Rogers Communications Inc. RCI-A-T has presented the federal government with a deal that would see rural internet provider Xplornet Communications Inc. acquire wireless carrier Freedom Mobile in an attempt to win approval for Rogers’s $26-billion takeover of Shaw Communications Inc. SJR-A-X, sources say.
It’s now up to Ottawa to determine whether Xplornet, which is owned by New York-based Stonepeak Infrastructure Partners, would be a suitable buyer for Shaw’s wireless business, according to two sources familiar with the sale process.
The Globe is not identifying the sources because they are not authorized to speak publicly about the matter.
Industry observers are watching the proposed merger closely to see how Rogers will address Ottawa’s desire for greater competition in the wireless sector. The federal government has long pursued policies aimed at creating a strong fourth wireless carrier in the hopes that it would lead to lower cellphone bills.
A spokesperson for Rogers declined to comment. Spokespeople for Xplornet and Stonepeak did not immediately respond to requests for comment.
Rogers’s takeover of Calgary-based Shaw, which would combine two of the country’s largest cable networks, still requires approval from the Competition Bureau and the Department of Innovation, Science and Economic Development. Toronto-based Rogers has said it expects the deal to close in the first half of this year.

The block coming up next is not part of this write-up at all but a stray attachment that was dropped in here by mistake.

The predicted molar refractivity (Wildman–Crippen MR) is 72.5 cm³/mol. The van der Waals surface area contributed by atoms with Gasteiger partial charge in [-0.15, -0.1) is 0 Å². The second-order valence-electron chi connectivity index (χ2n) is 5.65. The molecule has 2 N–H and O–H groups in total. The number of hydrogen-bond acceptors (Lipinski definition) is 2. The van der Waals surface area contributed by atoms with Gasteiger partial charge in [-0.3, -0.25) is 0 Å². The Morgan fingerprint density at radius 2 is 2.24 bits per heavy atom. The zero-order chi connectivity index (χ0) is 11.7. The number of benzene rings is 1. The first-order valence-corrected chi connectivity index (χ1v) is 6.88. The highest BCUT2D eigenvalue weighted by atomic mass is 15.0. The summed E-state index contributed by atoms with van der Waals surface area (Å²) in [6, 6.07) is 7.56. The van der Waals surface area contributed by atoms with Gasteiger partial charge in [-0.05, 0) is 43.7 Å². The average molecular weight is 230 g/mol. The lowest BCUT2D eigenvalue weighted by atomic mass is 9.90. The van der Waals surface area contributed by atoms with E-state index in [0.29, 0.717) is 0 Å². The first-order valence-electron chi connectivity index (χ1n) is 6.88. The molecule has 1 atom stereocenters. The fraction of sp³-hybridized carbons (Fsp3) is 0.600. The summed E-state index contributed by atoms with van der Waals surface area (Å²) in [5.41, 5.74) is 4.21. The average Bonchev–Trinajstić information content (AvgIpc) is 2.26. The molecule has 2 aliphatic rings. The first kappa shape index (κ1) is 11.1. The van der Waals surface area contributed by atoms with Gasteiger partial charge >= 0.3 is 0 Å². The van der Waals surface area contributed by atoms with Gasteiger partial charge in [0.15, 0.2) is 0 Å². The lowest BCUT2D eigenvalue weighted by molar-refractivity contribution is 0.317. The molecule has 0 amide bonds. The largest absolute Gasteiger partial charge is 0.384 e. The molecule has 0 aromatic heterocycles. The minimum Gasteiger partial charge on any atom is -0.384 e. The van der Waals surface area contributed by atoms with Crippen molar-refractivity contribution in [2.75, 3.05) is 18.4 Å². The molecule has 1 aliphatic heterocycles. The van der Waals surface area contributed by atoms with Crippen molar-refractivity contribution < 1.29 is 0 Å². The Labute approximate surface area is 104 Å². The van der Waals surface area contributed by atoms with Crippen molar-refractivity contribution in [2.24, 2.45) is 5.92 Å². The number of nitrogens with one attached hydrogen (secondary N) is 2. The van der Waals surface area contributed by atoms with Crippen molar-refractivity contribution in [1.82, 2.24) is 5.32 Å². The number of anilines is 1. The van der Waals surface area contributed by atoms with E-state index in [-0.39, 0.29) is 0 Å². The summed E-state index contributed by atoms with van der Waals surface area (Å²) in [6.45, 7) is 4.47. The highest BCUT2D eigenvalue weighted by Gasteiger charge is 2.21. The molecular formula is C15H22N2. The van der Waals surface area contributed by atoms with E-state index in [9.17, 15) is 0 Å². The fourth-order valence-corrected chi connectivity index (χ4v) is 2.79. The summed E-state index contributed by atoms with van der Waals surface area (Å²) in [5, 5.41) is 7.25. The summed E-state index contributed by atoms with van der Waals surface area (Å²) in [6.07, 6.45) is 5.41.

Critics have argued that allowing Rogers to acquire Freedom, Canada’s fourth-largest wireless carrier, would lead to higher cellphone bills.
Laurie Bouchard, a spokesperson for Industry Minister François-Philippe Champagne, declined to comment on the proposed divestiture, but said the government is “strongly committed” to promoting competition and wireless affordability.
“As the regulator responsible for approving the transfer of licensed spectrum, [Mr. Champagne] will review any applications on their merit and what is in the best interest of Canadians,” Ms. Bouchard said in a statement. (Spectrum refers to the airwaves used to transmit wireless signals.)
Mr. Champagne has said he will not allow Rogers to acquire all of Shaw’s wireless licences, as doing so would be contrary to the government’s goal of encouraging wireless competition.
Freedom, which has about two million customers in Ontario, Alberta and British Columbia, has been credited with driving down wireless prices.
Woodstock, N.B.-based Xplornet has about a million rural internet customers across Canada. It was acquired by Stonepeak, a global private equity firm with US$46-billion in assets under management and significant telecom holdings, in June, 2020. The Globe reported the deal was worth about US$2-billion, including debt.
Xplore Mobile, a separate entity that was created to pick up wireless assets that were being divested as a condition to BCE Inc.’s 2017 acquisition of Manitoba Telecom Services Inc., was not part of Stonepeak’s acquisition of Xplornet.
The Globe previously reported that Xplornet’s owners split their wireless and home internet divisions and tried to run a separate sale process for the wireless unit, but ended up holding onto it.
Michael Geist, a law professor at the University of Ottawa, has said he is skeptical that selling Shaw’s wireless business to Xplornet would address competition concerns, as the company has “never made lower-cost pricing a major differentiator.”
The Canadian Radio-television and Telecommunications Commission, which was also reviewing the merger, recently approved the transfer of Shaw’s broadcasting distribution business to Rogers.
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